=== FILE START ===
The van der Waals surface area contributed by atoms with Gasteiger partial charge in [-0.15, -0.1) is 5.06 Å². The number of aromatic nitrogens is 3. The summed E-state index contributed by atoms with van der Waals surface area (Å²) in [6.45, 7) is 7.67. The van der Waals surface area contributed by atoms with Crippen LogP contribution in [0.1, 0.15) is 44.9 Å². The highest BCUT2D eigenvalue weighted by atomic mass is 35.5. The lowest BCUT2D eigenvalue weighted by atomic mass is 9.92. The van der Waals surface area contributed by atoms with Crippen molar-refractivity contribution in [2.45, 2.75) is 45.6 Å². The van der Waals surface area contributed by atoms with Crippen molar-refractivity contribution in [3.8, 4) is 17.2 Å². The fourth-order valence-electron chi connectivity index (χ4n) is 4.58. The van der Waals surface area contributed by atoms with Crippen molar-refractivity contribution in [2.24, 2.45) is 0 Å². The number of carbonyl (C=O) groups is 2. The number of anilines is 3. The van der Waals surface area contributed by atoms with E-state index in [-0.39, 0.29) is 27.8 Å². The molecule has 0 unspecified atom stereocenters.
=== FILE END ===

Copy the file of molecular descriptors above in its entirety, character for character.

The van der Waals surface area contributed by atoms with Gasteiger partial charge in [-0.15, -0.1) is 5.06 Å². The number of aromatic nitrogens is 3. The summed E-state index contributed by atoms with van der Waals surface area (Å²) in [6.45, 7) is 7.67. The van der Waals surface area contributed by atoms with Crippen LogP contribution in [0.1, 0.15) is 44.9 Å². The highest BCUT2D eigenvalue weighted by atomic mass is 35.5. The lowest BCUT2D eigenvalue weighted by atomic mass is 9.92. The van der Waals surface area contributed by atoms with Crippen molar-refractivity contribution in [2.45, 2.75) is 45.6 Å². The van der Waals surface area contributed by atoms with Crippen molar-refractivity contribution in [3.8, 4) is 17.2 Å². The fourth-order valence-electron chi connectivity index (χ4n) is 4.58. The van der Waals surface area contributed by atoms with Crippen molar-refractivity contribution in [2.24, 2.45) is 0 Å². The number of carbonyl (C=O) groups is 2. The number of anilines is 3. The van der Waals surface area contributed by atoms with E-state index in [-0.39, 0.29) is 27.8 Å². The molecule has 0 unspecified atom stereocenters.